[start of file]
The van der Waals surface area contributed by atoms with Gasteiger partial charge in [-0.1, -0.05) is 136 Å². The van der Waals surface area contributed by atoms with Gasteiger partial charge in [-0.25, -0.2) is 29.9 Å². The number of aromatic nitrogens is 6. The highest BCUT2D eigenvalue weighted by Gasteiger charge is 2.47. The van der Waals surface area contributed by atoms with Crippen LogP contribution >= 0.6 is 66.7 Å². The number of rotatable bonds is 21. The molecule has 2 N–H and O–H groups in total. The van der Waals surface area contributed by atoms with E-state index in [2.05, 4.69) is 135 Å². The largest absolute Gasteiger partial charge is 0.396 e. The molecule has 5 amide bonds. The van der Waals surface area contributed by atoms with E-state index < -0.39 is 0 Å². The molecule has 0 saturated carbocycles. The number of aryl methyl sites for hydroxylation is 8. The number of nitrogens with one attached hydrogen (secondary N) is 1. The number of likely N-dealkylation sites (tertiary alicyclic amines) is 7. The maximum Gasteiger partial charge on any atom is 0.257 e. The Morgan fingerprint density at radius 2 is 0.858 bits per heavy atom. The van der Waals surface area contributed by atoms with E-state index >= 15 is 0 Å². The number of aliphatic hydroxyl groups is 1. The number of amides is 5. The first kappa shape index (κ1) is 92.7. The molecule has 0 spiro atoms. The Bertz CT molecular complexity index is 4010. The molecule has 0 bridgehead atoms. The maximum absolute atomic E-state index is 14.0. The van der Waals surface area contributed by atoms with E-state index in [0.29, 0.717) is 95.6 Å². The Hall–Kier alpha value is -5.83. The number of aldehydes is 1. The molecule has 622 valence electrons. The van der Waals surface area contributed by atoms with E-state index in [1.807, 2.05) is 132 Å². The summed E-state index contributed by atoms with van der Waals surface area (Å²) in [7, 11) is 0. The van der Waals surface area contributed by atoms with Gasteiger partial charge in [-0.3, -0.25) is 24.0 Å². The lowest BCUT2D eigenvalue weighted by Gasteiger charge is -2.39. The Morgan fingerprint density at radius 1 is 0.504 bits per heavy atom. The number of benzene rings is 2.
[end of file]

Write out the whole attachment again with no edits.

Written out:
The van der Waals surface area contributed by atoms with Gasteiger partial charge in [-0.1, -0.05) is 136 Å². The van der Waals surface area contributed by atoms with Gasteiger partial charge in [-0.25, -0.2) is 29.9 Å². The number of aromatic nitrogens is 6. The highest BCUT2D eigenvalue weighted by Gasteiger charge is 2.47. The van der Waals surface area contributed by atoms with Crippen LogP contribution >= 0.6 is 66.7 Å². The number of rotatable bonds is 21. The molecule has 2 N–H and O–H groups in total. The van der Waals surface area contributed by atoms with E-state index in [2.05, 4.69) is 135 Å². The largest absolute Gasteiger partial charge is 0.396 e. The molecule has 5 amide bonds. The van der Waals surface area contributed by atoms with E-state index < -0.39 is 0 Å². The molecule has 0 saturated carbocycles. The number of aryl methyl sites for hydroxylation is 8. The number of nitrogens with one attached hydrogen (secondary N) is 1. The number of likely N-dealkylation sites (tertiary alicyclic amines) is 7. The maximum Gasteiger partial charge on any atom is 0.257 e. The Morgan fingerprint density at radius 2 is 0.858 bits per heavy atom. The van der Waals surface area contributed by atoms with E-state index >= 15 is 0 Å². The number of aliphatic hydroxyl groups is 1. The number of amides is 5. The first kappa shape index (κ1) is 92.7. The molecule has 0 spiro atoms. The Bertz CT molecular complexity index is 4010. The molecule has 0 bridgehead atoms. The maximum absolute atomic E-state index is 14.0. The van der Waals surface area contributed by atoms with E-state index in [0.29, 0.717) is 95.6 Å². The Hall–Kier alpha value is -5.83. The number of aldehydes is 1. The molecule has 622 valence electrons. The van der Waals surface area contributed by atoms with E-state index in [1.807, 2.05) is 132 Å². The summed E-state index contributed by atoms with van der Waals surface area (Å²) in [7, 11) is 0. The van der Waals surface area contributed by atoms with Gasteiger partial charge in [-0.3, -0.25) is 24.0 Å². The lowest BCUT2D eigenvalue weighted by Gasteiger charge is -2.39. The Morgan fingerprint density at radius 1 is 0.504 bits per heavy atom. The number of benzene rings is 2.